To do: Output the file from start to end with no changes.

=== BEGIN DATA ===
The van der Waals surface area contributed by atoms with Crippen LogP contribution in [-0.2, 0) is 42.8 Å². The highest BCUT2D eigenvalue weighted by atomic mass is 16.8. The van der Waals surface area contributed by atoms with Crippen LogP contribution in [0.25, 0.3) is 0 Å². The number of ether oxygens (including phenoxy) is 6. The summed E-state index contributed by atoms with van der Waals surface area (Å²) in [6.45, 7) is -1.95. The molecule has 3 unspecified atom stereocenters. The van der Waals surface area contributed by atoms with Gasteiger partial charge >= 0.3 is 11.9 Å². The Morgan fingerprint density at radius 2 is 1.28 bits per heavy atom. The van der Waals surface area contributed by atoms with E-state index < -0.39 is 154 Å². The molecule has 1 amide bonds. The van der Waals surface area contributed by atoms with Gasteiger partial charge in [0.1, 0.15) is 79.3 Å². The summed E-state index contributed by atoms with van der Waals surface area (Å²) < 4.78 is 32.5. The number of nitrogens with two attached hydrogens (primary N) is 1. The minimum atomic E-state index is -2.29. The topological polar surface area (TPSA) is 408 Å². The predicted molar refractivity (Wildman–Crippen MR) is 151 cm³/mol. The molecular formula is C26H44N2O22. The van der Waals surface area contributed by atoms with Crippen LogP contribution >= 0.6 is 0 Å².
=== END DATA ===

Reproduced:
The van der Waals surface area contributed by atoms with Crippen LogP contribution in [-0.2, 0) is 42.8 Å². The highest BCUT2D eigenvalue weighted by atomic mass is 16.8. The van der Waals surface area contributed by atoms with Crippen LogP contribution in [0.25, 0.3) is 0 Å². The number of ether oxygens (including phenoxy) is 6. The summed E-state index contributed by atoms with van der Waals surface area (Å²) in [6.45, 7) is -1.95. The molecule has 3 unspecified atom stereocenters. The van der Waals surface area contributed by atoms with Gasteiger partial charge >= 0.3 is 11.9 Å². The Morgan fingerprint density at radius 2 is 1.28 bits per heavy atom. The van der Waals surface area contributed by atoms with E-state index < -0.39 is 154 Å². The molecule has 1 amide bonds. The van der Waals surface area contributed by atoms with Gasteiger partial charge in [0.1, 0.15) is 79.3 Å². The summed E-state index contributed by atoms with van der Waals surface area (Å²) < 4.78 is 32.5. The number of nitrogens with two attached hydrogens (primary N) is 1. The minimum atomic E-state index is -2.29. The topological polar surface area (TPSA) is 408 Å². The predicted molar refractivity (Wildman–Crippen MR) is 151 cm³/mol. The molecular formula is C26H44N2O22. The van der Waals surface area contributed by atoms with Crippen LogP contribution >= 0.6 is 0 Å².